"This is the first Israeli war where all the decisions have been made by a civilian government with no military experience," he said. "In the past, there have been complaints that Israeli governments have been dominated by generals and submissive to the military. This one time, when the civilians control the military, a sizable proportion of the population is dissatisfied with their handling of the war and would have preferred a more robust approach."
On Wednesday night, about 20,000 Israeli troops, together with long columns of tanks, armored cars and military bulldozers, were snaking their way up through the winding roads near the Israel-Lebanon border, poised to pour into the battlefield.
Dozens of tanks, armored cars and military support vehicles lined the road near the border village of Zarit, near the spot where a Hezbollah attack on an Israeli patrol on July 12 sparked the current conflict. Israeli reservists sat inside the armored vehicles, sheltering from the midday sun, playing backgammon or trying to catch some sleep.
The troops were forbidden from giving their full names under army regulations. Shai, a 24-year-old student from Ashdod, said he was called up more than a week ago and was still waiting to be sent into Lebanon.
Two hours later, the same road was empty, except for discarded plastic bottles and food wrappers marking the spot where the tank brigade had been waiting.
Farther along the road, the same scene was repeated several times. Either long lines of military vehicles and waiting soldiers, or discarded trash where they once stood. In some places, the roadway bore the scars of heavy half-track vehicles.
Around a corner near Manara, a convoy of 10 tanks were rumbling up the road, interspersed with fragile-looking family vehicles trying to overtake them on the hairpin bends.
A few hundreds yards across the border, Israeli artillery shells could be seen crashing into targets in the Lebanese villages where heavy fighting continued Wednesday between Israeli and Hezbollah forces. The Israeli hits sent huge clouds of white, black or brown smoke billowing into the sky, depending on the target.
Close up, the villages that served as Hezbollah strongholds clearly showed the damage of nearly a month of Israeli fire. Many of the buildings have been reduced to burned-out skeletons. Others have gaping holes, like blackened, toothless mouths. Many landmarks are simply missing, blown up by Israeli forces.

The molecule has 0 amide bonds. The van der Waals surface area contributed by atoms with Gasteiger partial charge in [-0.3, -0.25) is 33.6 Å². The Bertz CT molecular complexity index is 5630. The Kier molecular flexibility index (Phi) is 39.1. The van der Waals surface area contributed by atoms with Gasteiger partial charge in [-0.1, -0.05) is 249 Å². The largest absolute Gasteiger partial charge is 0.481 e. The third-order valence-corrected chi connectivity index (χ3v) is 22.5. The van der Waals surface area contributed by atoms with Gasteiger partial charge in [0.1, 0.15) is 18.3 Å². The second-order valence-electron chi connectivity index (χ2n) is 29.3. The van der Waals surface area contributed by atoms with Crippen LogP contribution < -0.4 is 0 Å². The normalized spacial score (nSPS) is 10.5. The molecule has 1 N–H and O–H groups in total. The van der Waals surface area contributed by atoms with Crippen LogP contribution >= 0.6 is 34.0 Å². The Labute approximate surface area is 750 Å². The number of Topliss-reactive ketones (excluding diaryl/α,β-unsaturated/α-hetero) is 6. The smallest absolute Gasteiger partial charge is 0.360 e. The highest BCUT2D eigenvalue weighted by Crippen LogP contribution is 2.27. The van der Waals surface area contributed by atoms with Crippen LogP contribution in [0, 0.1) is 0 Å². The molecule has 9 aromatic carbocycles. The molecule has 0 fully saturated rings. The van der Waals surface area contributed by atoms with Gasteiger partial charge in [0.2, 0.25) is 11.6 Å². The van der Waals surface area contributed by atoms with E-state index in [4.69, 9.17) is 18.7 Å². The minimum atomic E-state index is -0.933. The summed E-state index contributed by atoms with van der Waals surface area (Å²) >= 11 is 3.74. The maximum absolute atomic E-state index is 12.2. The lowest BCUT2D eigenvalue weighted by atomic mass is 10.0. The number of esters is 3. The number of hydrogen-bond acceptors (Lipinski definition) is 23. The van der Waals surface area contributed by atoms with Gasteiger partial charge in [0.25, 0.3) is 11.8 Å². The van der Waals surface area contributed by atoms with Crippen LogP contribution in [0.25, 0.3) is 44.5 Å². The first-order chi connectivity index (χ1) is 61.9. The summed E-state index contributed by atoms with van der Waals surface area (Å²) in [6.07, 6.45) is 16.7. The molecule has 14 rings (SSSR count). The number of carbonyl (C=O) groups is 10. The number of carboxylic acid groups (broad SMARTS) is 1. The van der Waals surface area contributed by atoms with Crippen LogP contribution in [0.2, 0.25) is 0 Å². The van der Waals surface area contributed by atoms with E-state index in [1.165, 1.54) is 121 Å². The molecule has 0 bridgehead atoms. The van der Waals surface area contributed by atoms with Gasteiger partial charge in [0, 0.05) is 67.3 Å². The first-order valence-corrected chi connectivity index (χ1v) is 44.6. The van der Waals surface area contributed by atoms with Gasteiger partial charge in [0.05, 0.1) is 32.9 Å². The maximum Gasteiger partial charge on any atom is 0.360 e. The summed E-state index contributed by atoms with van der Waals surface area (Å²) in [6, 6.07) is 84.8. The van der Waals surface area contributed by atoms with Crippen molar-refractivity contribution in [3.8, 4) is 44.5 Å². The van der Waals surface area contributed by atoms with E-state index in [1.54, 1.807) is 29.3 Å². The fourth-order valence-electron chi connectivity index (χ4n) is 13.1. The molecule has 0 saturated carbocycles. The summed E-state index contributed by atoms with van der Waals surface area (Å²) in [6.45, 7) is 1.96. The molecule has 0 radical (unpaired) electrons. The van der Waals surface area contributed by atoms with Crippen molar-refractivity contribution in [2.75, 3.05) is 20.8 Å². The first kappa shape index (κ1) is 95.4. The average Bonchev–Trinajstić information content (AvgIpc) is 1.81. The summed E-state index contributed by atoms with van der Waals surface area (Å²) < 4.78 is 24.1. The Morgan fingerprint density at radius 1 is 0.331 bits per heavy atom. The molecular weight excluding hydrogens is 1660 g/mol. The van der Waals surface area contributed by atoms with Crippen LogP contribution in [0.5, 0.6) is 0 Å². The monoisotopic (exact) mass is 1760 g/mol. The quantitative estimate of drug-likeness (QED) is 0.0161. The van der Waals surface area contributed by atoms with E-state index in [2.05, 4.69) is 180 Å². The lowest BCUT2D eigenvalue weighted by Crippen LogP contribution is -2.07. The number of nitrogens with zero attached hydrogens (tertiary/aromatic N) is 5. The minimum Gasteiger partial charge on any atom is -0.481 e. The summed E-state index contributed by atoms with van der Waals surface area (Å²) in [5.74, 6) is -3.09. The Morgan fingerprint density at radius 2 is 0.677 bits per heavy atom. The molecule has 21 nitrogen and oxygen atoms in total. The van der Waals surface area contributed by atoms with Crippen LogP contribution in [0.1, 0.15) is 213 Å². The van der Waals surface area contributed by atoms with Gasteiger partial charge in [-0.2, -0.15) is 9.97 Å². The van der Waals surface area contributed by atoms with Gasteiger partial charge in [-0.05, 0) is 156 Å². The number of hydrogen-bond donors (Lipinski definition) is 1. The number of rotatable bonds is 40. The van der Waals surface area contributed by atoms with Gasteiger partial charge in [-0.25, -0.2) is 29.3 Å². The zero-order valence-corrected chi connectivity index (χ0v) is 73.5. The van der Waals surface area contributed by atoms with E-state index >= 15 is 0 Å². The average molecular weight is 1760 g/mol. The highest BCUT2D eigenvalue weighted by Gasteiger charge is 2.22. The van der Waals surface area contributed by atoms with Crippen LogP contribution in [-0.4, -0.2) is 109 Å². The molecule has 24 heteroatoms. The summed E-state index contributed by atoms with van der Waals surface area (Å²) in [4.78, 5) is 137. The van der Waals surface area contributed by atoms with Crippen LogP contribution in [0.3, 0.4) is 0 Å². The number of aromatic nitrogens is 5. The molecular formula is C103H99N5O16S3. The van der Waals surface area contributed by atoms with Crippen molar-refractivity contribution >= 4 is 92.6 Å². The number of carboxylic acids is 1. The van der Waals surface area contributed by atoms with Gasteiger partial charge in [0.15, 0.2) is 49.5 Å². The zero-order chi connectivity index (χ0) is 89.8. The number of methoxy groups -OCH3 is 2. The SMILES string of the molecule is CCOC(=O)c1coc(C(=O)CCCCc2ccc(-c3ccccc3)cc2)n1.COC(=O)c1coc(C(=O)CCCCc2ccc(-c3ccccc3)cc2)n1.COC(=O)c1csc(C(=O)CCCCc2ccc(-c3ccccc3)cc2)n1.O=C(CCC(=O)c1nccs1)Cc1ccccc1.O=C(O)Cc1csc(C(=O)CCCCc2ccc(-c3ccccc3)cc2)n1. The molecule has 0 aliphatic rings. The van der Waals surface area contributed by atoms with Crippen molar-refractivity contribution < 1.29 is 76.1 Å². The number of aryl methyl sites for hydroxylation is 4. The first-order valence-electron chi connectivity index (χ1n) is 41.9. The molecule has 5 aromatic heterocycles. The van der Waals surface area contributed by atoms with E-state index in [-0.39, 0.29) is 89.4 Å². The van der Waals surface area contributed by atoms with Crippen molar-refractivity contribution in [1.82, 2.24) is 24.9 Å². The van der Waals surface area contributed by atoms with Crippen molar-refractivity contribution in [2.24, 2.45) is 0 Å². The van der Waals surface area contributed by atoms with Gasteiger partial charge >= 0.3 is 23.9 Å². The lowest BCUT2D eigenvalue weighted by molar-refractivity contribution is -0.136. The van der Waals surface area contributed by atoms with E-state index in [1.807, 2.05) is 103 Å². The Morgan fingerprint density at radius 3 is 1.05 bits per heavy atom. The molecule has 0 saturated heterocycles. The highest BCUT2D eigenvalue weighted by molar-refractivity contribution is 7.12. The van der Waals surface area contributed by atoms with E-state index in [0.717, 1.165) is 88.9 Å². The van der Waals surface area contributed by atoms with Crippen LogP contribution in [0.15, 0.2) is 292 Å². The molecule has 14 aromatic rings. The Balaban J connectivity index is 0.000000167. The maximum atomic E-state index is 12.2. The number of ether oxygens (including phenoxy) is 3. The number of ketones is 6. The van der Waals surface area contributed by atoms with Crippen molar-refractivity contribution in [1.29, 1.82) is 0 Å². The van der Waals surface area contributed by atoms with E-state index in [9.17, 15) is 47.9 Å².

From the upper floors of some of the few remaining buildings, there were flashes of gunfire from Hezbollah forces putting up fierce resistance against the Israeli invaders. Israeli helicopters hovered behind the lines, unleashing missiles that whistled overhead before exploding with deadly force across the border.
As the fighting continued, two particularly large clouds of white smoke apparently signaled direct hits on large stores of weapons. Maj. Avi Ortal, chief of operations for the Alexandroni infantry brigade, said his soldiers had discovered more than 150 Katyusha rockets in a single house in the nearby village of Rahamin two days ago.
Ortal, a lawyer in civilian life, said his soldiers had no doubts about their duty despite losing three men last week in a battle with Hezbollah.
"I feel that the war is very moral. The fact that Hezbollah is sitting on our borders, kidnapping our soldiers, invading our sovereignty, threatening the civilian population on the borders -- is something that we had to stop," he said as plumes of black and brown smoke billowed into the air behind him from Hezbollah villages where his men were fighting, supported by Israeli artillery.
Ortal said Wednesday's Cabinet decision had no immediate effect on his men. "In terms of the mission that our brigade gets, it is very clear and we will do it. This decision has not changed anything for us," he said.